"Why did Matthew's regard effect such dire consequences?" George asked. His fingers searched out the black grosgrain ribbon that tied his spectacles to the fastenings on his doublet. The doublet was fashionably puffed out over his stomach and the stuffing rustled like a bag of oatmeal whenever he moved. George lifted the round frames to his face and examined me as if I were an interesting new object of study.

"Because witches and wearhs are forbidden to marry," Kit said promptly. I'd never heard the word wearh before, with its whistling w at the beginning and guttural sound at the end.

"So are daemons and wearhs." Walter clamped a warning hand on Kit's shoulder.

"Really?" George blinked at Matthew, then at me. "Does the queen forbid such a match?"

"It is an ancient covenant between creatures that none dares to disobey." Tom sounded frightened. "Those who do so are called to account by the Congregation and punished."

Only vampires as old as Matthew could remember a time before the covenant had established how creatures were to behave with one another and interact with the humans who surrounded us. "No fraternizing between otherworldly species" was the most important rule, and the Congregation policed the boundaries. Our talents-creativity, strength, supernatural power-were impossible to ignore in mixed groups. It was as if the power of a witch highlighted the creative energy of any nearby daemons, and the genius of a daemon made a vampire's beauty more striking. As for our relationships with humans, we were supposed to keep a low profile and steer clear of politics and religion.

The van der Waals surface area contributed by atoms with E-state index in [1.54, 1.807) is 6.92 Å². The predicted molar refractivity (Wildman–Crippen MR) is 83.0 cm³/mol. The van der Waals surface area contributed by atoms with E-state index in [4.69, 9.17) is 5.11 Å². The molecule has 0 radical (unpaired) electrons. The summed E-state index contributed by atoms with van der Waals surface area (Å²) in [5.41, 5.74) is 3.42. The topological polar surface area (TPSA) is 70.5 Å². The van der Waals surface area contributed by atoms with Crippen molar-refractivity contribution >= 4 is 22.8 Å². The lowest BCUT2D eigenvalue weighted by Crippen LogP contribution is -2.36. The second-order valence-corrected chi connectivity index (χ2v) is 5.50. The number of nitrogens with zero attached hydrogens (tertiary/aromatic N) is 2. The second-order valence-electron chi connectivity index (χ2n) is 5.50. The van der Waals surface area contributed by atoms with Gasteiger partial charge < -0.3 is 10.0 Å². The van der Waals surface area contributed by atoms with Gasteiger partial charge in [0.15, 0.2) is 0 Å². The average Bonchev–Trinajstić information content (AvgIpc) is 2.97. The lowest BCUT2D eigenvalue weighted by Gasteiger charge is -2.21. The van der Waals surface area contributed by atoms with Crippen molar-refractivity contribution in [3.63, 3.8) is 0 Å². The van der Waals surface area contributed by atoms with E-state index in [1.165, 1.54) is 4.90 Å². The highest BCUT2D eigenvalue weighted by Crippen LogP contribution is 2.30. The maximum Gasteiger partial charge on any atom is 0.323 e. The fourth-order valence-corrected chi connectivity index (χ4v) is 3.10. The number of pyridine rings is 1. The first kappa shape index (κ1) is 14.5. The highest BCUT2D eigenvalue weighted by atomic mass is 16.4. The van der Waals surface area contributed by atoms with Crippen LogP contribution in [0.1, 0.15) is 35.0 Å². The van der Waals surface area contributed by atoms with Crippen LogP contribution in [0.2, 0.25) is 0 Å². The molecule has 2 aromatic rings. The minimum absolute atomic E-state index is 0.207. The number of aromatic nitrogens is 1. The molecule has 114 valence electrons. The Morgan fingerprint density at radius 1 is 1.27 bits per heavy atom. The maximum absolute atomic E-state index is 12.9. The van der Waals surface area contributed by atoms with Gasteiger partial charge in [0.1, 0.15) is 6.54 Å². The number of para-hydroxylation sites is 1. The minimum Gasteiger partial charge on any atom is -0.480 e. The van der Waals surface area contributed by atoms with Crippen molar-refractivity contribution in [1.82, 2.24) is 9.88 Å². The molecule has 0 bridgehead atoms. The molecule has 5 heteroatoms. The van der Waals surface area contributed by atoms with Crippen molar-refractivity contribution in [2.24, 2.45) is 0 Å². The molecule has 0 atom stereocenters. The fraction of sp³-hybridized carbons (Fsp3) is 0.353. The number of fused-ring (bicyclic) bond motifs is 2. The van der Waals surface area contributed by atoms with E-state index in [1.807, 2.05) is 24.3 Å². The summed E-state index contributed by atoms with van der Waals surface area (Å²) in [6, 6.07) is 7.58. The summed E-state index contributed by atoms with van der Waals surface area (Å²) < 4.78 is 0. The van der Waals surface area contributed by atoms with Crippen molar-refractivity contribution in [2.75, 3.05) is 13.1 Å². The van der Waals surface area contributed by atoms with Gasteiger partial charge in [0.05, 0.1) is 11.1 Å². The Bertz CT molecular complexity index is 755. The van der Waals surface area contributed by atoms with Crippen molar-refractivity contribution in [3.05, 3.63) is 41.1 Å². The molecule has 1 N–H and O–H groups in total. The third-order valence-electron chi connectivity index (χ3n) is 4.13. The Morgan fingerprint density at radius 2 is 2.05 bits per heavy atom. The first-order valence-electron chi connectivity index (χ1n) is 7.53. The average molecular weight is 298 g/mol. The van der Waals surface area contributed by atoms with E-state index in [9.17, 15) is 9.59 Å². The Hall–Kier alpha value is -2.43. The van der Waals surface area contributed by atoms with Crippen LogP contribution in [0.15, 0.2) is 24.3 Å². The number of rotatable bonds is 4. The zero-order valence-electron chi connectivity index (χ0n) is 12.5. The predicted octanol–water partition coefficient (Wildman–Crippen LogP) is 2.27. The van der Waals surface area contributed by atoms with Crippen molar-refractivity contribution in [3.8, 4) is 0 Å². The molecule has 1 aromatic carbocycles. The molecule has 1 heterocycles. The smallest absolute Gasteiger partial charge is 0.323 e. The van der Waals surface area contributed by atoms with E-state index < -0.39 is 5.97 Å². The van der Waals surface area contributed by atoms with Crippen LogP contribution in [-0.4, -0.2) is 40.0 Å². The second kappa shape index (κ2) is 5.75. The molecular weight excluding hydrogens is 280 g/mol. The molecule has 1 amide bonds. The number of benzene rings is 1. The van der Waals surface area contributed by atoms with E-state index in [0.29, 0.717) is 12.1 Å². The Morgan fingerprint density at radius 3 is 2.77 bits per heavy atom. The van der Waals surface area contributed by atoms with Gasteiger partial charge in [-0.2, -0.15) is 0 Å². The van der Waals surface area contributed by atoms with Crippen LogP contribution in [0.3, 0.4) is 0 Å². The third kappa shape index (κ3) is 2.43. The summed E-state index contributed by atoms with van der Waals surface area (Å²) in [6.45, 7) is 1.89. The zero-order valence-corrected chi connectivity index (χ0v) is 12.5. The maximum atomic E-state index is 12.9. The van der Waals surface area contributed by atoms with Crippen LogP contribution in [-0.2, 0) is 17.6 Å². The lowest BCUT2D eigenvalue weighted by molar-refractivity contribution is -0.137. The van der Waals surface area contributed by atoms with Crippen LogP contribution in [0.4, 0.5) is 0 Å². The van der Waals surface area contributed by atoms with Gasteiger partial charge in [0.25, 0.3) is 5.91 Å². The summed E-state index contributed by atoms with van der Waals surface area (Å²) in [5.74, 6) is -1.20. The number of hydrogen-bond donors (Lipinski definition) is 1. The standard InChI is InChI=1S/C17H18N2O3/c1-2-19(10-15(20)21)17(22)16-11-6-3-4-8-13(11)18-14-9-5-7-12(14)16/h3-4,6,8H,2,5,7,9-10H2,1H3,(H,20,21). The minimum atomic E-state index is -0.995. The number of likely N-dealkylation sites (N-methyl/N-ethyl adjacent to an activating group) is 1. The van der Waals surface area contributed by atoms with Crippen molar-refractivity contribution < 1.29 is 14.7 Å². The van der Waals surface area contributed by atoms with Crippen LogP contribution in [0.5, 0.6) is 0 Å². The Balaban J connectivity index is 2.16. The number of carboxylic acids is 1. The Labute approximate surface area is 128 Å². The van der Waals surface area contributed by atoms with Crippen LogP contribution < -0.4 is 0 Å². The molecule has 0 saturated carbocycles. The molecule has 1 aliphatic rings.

Just this morning Matthew had insisted there were too many other problems facing the Congregation in the sixteenth century-religious war, the burning of heretics, and the popular hunger for the strange and bizarre newly fed by the technology of the printing press-for its members to bother with something so trivial as a witch and a vampire who had fallen in love. Given the bewildering and dangerous events that had taken place since I'd met Matthew in late September, I had found this difficult to believe.